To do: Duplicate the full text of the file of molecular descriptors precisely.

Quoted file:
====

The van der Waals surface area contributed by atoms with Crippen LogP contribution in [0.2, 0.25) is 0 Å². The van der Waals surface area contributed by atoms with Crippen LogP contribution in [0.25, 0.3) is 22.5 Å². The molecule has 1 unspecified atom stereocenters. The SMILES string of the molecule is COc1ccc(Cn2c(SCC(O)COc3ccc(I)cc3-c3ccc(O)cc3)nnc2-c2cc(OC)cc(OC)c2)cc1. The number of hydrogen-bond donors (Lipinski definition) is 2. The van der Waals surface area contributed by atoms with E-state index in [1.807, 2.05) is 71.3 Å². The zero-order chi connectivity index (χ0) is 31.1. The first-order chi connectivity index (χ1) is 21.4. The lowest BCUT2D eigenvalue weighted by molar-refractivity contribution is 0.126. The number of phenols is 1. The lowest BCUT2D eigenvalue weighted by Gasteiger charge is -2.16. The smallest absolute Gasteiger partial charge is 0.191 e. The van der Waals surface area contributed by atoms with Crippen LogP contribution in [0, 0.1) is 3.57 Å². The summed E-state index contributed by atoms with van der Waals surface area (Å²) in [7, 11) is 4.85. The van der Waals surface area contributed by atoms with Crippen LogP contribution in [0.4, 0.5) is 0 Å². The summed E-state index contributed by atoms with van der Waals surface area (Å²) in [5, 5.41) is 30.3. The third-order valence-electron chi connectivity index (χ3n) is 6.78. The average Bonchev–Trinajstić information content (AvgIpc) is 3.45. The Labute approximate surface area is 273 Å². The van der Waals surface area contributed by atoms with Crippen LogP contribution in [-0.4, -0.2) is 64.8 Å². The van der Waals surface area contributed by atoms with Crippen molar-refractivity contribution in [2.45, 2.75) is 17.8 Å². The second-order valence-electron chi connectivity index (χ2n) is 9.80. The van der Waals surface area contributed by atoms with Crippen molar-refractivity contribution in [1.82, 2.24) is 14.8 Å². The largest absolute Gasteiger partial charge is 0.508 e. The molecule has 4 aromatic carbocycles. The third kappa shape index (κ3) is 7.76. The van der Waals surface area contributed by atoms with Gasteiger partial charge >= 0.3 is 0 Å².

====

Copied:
The van der Waals surface area contributed by atoms with Crippen LogP contribution in [0.2, 0.25) is 0 Å². The van der Waals surface area contributed by atoms with Crippen LogP contribution in [0.25, 0.3) is 22.5 Å². The molecule has 1 unspecified atom stereocenters. The SMILES string of the molecule is COc1ccc(Cn2c(SCC(O)COc3ccc(I)cc3-c3ccc(O)cc3)nnc2-c2cc(OC)cc(OC)c2)cc1. The number of hydrogen-bond donors (Lipinski definition) is 2. The van der Waals surface area contributed by atoms with E-state index in [1.807, 2.05) is 71.3 Å². The zero-order chi connectivity index (χ0) is 31.1. The first-order chi connectivity index (χ1) is 21.4. The lowest BCUT2D eigenvalue weighted by molar-refractivity contribution is 0.126. The number of phenols is 1. The lowest BCUT2D eigenvalue weighted by Gasteiger charge is -2.16. The smallest absolute Gasteiger partial charge is 0.191 e. The van der Waals surface area contributed by atoms with Crippen LogP contribution in [0, 0.1) is 3.57 Å². The summed E-state index contributed by atoms with van der Waals surface area (Å²) in [7, 11) is 4.85. The van der Waals surface area contributed by atoms with Crippen LogP contribution in [0.4, 0.5) is 0 Å². The summed E-state index contributed by atoms with van der Waals surface area (Å²) in [5, 5.41) is 30.3. The third-order valence-electron chi connectivity index (χ3n) is 6.78. The average Bonchev–Trinajstić information content (AvgIpc) is 3.45. The Labute approximate surface area is 273 Å². The van der Waals surface area contributed by atoms with Crippen LogP contribution in [-0.4, -0.2) is 64.8 Å². The van der Waals surface area contributed by atoms with Crippen molar-refractivity contribution in [2.45, 2.75) is 17.8 Å². The second-order valence-electron chi connectivity index (χ2n) is 9.80. The van der Waals surface area contributed by atoms with Crippen molar-refractivity contribution in [1.82, 2.24) is 14.8 Å². The largest absolute Gasteiger partial charge is 0.508 e. The molecule has 4 aromatic carbocycles. The third kappa shape index (κ3) is 7.76. The van der Waals surface area contributed by atoms with Gasteiger partial charge >= 0.3 is 0 Å².